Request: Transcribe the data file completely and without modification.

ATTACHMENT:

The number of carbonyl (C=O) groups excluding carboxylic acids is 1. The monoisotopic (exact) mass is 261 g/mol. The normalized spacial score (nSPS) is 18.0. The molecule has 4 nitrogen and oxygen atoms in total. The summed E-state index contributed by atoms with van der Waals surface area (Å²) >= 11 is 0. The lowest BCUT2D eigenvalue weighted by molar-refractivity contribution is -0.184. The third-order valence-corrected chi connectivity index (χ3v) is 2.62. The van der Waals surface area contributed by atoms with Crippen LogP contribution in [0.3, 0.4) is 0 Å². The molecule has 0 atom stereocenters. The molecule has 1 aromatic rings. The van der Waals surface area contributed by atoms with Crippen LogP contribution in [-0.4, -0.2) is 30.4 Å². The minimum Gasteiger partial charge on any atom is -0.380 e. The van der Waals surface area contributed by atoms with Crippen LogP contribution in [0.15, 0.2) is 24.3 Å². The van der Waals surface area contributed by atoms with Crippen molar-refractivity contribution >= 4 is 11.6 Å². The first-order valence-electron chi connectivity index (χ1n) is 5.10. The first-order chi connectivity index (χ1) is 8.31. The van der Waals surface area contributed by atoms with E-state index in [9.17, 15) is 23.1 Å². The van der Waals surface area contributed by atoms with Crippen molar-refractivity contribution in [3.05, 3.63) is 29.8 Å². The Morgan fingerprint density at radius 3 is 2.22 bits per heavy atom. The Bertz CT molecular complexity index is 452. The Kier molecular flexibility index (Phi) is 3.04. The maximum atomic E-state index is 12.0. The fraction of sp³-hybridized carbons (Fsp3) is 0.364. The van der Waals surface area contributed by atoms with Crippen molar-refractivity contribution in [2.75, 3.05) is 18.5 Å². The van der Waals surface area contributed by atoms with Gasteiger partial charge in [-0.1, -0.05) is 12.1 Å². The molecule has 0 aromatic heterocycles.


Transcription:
The number of carbonyl (C=O) groups excluding carboxylic acids is 1. The monoisotopic (exact) mass is 261 g/mol. The normalized spacial score (nSPS) is 18.0. The molecule has 4 nitrogen and oxygen atoms in total. The summed E-state index contributed by atoms with van der Waals surface area (Å²) >= 11 is 0. The lowest BCUT2D eigenvalue weighted by molar-refractivity contribution is -0.184. The third-order valence-corrected chi connectivity index (χ3v) is 2.62. The van der Waals surface area contributed by atoms with Crippen LogP contribution in [0.3, 0.4) is 0 Å². The molecule has 0 atom stereocenters. The molecule has 1 aromatic rings. The van der Waals surface area contributed by atoms with Crippen LogP contribution in [-0.4, -0.2) is 30.4 Å². The minimum Gasteiger partial charge on any atom is -0.380 e. The van der Waals surface area contributed by atoms with Crippen LogP contribution in [0.15, 0.2) is 24.3 Å². The van der Waals surface area contributed by atoms with Crippen molar-refractivity contribution >= 4 is 11.6 Å². The first-order valence-electron chi connectivity index (χ1n) is 5.10. The first-order chi connectivity index (χ1) is 8.31. The van der Waals surface area contributed by atoms with E-state index in [9.17, 15) is 23.1 Å². The van der Waals surface area contributed by atoms with Crippen molar-refractivity contribution in [3.05, 3.63) is 29.8 Å². The Morgan fingerprint density at radius 3 is 2.22 bits per heavy atom. The Bertz CT molecular complexity index is 452. The Kier molecular flexibility index (Phi) is 3.04. The maximum atomic E-state index is 12.0. The fraction of sp³-hybridized carbons (Fsp3) is 0.364. The van der Waals surface area contributed by atoms with Crippen molar-refractivity contribution in [2.75, 3.05) is 18.5 Å². The van der Waals surface area contributed by atoms with Gasteiger partial charge in [-0.1, -0.05) is 12.1 Å². The molecule has 0 aromatic heterocycles.